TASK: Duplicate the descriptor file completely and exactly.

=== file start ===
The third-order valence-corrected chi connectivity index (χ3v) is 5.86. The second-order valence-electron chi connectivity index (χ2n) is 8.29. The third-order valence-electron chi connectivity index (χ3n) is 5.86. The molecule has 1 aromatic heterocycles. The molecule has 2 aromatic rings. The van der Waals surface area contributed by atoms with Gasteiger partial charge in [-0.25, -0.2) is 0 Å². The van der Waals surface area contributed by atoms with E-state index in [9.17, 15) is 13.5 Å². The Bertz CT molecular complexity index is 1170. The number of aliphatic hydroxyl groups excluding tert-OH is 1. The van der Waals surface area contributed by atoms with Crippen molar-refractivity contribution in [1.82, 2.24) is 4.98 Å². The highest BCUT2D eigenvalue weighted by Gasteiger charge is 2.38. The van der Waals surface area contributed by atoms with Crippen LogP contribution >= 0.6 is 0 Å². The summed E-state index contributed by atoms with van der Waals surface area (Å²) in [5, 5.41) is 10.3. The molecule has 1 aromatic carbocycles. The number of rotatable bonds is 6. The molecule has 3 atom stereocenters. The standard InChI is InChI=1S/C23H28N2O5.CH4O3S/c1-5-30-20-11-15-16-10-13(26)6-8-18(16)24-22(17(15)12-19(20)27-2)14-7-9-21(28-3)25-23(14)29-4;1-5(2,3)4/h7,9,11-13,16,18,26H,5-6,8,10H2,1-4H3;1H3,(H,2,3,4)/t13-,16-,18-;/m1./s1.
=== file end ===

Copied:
The third-order valence-corrected chi connectivity index (χ3v) is 5.86. The second-order valence-electron chi connectivity index (χ2n) is 8.29. The third-order valence-electron chi connectivity index (χ3n) is 5.86. The molecule has 1 aromatic heterocycles. The molecule has 2 aromatic rings. The van der Waals surface area contributed by atoms with Gasteiger partial charge in [-0.25, -0.2) is 0 Å². The van der Waals surface area contributed by atoms with E-state index in [9.17, 15) is 13.5 Å². The Bertz CT molecular complexity index is 1170. The number of aliphatic hydroxyl groups excluding tert-OH is 1. The van der Waals surface area contributed by atoms with Crippen molar-refractivity contribution in [1.82, 2.24) is 4.98 Å². The highest BCUT2D eigenvalue weighted by Gasteiger charge is 2.38. The van der Waals surface area contributed by atoms with Crippen LogP contribution >= 0.6 is 0 Å². The summed E-state index contributed by atoms with van der Waals surface area (Å²) in [5, 5.41) is 10.3. The molecule has 1 aromatic carbocycles. The number of rotatable bonds is 6. The molecule has 3 atom stereocenters. The standard InChI is InChI=1S/C23H28N2O5.CH4O3S/c1-5-30-20-11-15-16-10-13(26)6-8-18(16)24-22(17(15)12-19(20)27-2)14-7-9-21(28-3)25-23(14)29-4;1-5(2,3)4/h7,9,11-13,16,18,26H,5-6,8,10H2,1-4H3;1H3,(H,2,3,4)/t13-,16-,18-;/m1./s1.